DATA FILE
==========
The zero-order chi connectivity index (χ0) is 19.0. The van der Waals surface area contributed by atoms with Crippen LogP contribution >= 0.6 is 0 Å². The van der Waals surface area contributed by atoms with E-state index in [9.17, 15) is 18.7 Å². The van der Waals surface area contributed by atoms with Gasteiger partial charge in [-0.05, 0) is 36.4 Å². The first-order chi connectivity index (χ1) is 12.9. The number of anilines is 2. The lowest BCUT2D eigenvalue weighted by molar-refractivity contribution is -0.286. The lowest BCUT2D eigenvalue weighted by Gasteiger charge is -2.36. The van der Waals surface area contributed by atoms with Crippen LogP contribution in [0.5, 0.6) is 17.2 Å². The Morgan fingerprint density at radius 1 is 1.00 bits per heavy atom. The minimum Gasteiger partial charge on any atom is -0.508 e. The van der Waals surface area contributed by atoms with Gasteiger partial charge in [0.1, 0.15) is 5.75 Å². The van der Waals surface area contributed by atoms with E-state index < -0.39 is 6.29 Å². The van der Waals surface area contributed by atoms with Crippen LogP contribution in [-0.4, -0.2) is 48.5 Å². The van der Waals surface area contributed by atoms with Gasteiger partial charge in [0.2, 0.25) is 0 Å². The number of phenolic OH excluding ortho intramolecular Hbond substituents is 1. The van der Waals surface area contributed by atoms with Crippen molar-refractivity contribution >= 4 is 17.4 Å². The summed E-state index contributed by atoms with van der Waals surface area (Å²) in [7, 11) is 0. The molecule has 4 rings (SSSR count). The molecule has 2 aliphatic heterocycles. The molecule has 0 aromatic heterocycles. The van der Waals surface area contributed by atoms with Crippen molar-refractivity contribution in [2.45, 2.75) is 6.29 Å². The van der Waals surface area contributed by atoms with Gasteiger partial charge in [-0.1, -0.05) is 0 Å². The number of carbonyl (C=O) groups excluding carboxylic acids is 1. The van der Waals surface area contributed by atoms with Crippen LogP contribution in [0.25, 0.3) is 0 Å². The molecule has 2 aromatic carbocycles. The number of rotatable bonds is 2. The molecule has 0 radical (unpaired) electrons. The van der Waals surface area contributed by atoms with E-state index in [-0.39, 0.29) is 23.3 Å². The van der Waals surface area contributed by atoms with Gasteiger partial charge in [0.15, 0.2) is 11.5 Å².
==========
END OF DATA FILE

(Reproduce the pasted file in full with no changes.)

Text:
The zero-order chi connectivity index (χ0) is 19.0. The van der Waals surface area contributed by atoms with Crippen LogP contribution >= 0.6 is 0 Å². The van der Waals surface area contributed by atoms with E-state index in [9.17, 15) is 18.7 Å². The van der Waals surface area contributed by atoms with Gasteiger partial charge in [-0.05, 0) is 36.4 Å². The first-order chi connectivity index (χ1) is 12.9. The number of anilines is 2. The lowest BCUT2D eigenvalue weighted by molar-refractivity contribution is -0.286. The lowest BCUT2D eigenvalue weighted by Gasteiger charge is -2.36. The van der Waals surface area contributed by atoms with Crippen LogP contribution in [0.5, 0.6) is 17.2 Å². The Morgan fingerprint density at radius 1 is 1.00 bits per heavy atom. The minimum Gasteiger partial charge on any atom is -0.508 e. The van der Waals surface area contributed by atoms with Gasteiger partial charge in [0.1, 0.15) is 5.75 Å². The van der Waals surface area contributed by atoms with E-state index < -0.39 is 6.29 Å². The van der Waals surface area contributed by atoms with Crippen LogP contribution in [-0.4, -0.2) is 48.5 Å². The van der Waals surface area contributed by atoms with Gasteiger partial charge in [0.2, 0.25) is 0 Å². The number of phenolic OH excluding ortho intramolecular Hbond substituents is 1. The van der Waals surface area contributed by atoms with Crippen molar-refractivity contribution >= 4 is 17.4 Å². The summed E-state index contributed by atoms with van der Waals surface area (Å²) in [7, 11) is 0. The molecule has 4 rings (SSSR count). The molecule has 2 aliphatic heterocycles. The molecule has 0 aromatic heterocycles. The van der Waals surface area contributed by atoms with Crippen molar-refractivity contribution in [2.45, 2.75) is 6.29 Å². The van der Waals surface area contributed by atoms with Gasteiger partial charge in [-0.1, -0.05) is 0 Å². The number of carbonyl (C=O) groups excluding carboxylic acids is 1. The van der Waals surface area contributed by atoms with Crippen LogP contribution in [0.25, 0.3) is 0 Å². The molecule has 2 aromatic carbocycles. The number of rotatable bonds is 2. The molecule has 0 radical (unpaired) electrons. The van der Waals surface area contributed by atoms with E-state index in [-0.39, 0.29) is 23.3 Å². The van der Waals surface area contributed by atoms with Gasteiger partial charge in [0.15, 0.2) is 11.5 Å².